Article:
US: No time for Obama-Netanyahu meeting

Announcement follows Netanyahu declaration that those who don't place "red lines" on Iran, have no right to give Israel a "red light."

Netanyahuo Obama chilly awkward 390 (photo credit: Jim Young/ Reuters)
Netanyahuo Obama chilly awkward 390
(photo credit: Jim Young/ Reuters)
For the first time since taking office, Prime Minister Binyamin Netanyahu is slated to visit the United States without meeting US President Barack Obama. The lack of a meeting later this month comes in the midst of roiling tensions between Jerusalem and Washington over setting red lines for Iran’s nuclear program.
Some have seen the absence of a face-to-face conversation as a further sign of strain in the relationship.
A White House official said he did not have a final schedule for the president for that week. His response left open the possibility that a lastminute meeting could be added to the agenda.
A request from Netanyahu’s office to meet with Obama in Washington as part of the prime minister’s trip to the United Nations in New York later this month was rejected for scheduling reasons, an Israeli official said Tuesday.
Netanyahu, however, is expected to meet with other senior US officials in New York, including Secretary of State Hillary Clinton.
When asked about the White House’s refusal to schedule a meeting between Netanyahu and Obama, an official there noted that the two leaders would be visiting New York at different times.
News that the two might not meet came after tensions between Jerusalem and Washington over Iran burst into the open on Tuesday when Netanyahu attacked the US’s policy on Tehran at a joint press conference in Jerusalem with visiting Bulgarian Prime Minister Boyko Metodiev Borisov.
Netanyahu said that those who do not place “red lines” in front of Iran have no moral right to put a “red light” in front of Israel when it comes to military action.
Netanyahu’s words came in the wake of statements by Clinton on Sunday, and State Department spokeswoman Victoria Nuland on Monday, that the US had no intention of putting either red lines or deadlines in front of the Iranians.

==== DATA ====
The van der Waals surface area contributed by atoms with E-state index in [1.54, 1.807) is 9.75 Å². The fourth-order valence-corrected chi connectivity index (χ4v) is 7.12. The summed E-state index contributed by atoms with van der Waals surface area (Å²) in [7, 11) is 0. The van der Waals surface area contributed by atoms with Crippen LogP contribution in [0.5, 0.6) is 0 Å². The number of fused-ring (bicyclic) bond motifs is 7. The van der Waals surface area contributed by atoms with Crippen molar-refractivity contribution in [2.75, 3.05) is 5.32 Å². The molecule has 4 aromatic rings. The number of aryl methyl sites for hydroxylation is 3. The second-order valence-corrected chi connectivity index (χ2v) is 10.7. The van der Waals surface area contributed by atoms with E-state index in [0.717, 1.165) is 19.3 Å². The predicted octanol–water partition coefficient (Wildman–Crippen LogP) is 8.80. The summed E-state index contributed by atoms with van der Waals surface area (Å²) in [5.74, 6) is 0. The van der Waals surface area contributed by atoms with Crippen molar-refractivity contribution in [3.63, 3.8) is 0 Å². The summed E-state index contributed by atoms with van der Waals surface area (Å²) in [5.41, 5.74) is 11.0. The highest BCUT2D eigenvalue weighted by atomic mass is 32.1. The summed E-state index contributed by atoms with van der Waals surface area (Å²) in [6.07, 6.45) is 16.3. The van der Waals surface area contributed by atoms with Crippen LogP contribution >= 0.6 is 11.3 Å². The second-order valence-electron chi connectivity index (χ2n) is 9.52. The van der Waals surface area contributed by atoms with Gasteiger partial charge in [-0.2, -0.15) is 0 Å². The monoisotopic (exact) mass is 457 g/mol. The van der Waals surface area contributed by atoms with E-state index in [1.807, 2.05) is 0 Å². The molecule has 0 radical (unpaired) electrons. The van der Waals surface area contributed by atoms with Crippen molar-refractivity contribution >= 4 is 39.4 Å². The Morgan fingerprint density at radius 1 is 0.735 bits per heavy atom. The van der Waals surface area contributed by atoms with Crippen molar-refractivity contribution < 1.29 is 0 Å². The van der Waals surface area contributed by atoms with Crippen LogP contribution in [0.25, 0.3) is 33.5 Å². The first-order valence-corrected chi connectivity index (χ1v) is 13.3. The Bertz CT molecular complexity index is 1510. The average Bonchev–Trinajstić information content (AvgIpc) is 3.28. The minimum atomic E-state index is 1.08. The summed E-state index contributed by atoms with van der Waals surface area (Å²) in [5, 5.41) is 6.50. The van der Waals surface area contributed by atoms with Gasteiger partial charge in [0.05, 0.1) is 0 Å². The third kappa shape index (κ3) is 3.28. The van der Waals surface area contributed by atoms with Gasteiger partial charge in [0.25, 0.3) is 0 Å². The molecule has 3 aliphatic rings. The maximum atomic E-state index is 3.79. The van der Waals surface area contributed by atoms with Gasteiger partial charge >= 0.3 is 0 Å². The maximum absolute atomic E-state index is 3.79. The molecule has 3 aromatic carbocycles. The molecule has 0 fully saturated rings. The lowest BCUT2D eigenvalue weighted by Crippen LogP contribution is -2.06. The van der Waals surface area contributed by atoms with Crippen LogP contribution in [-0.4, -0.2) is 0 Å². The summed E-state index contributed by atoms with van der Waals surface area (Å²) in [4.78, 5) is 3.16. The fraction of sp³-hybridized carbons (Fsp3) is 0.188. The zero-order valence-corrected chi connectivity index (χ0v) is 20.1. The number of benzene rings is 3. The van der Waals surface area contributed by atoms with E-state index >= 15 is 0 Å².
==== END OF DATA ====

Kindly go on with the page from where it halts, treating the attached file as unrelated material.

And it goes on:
Clinton said that the US was not setting deadlines, and Nuland expanded that by saying that it was “not useful” to be “setting deadlines one way or the other, red lines.”
Click here for full Jpost coverage of the Iranian threatClick here for full Jpost coverage of the Iranian threat
Netanyahu, at the press conference with Borisov on Tuesday said that diplomacy and sanctions, which have hurt the Iranian economy, have not stopped the Iranian nuclear program.
“The fact is that every day that passes, Iran gets closer and closer to nuclear bombs,” he said. “If Iran knows that there are no red lines, if Iran knows that there are no deadlines, what will it do? Exactly what it is doing.
It is continuing without interference toward obtaining nuclear weapons capabilities and from there nuclear bombs.”
The world, Netanyahu said, tells Israel to wait and that there is still time.
“And I say wait for what? Wait until when? "Those in the international community who refuse to put red lines before Iran don't have a moral right to place a red light before Israel.”
Iran must understand that there are red lines so it stops its nuclear program, he added.
While government officials have spoken anonymously in recent days and weeks of a frustration with US policy on Iran, these were the toughest public comments yet by the prime minister on the matter.
Since the beginning of the month, Netanyahu has repeatedly said that red lines needed to be established and that this was possibly one way to avoid the need for other action.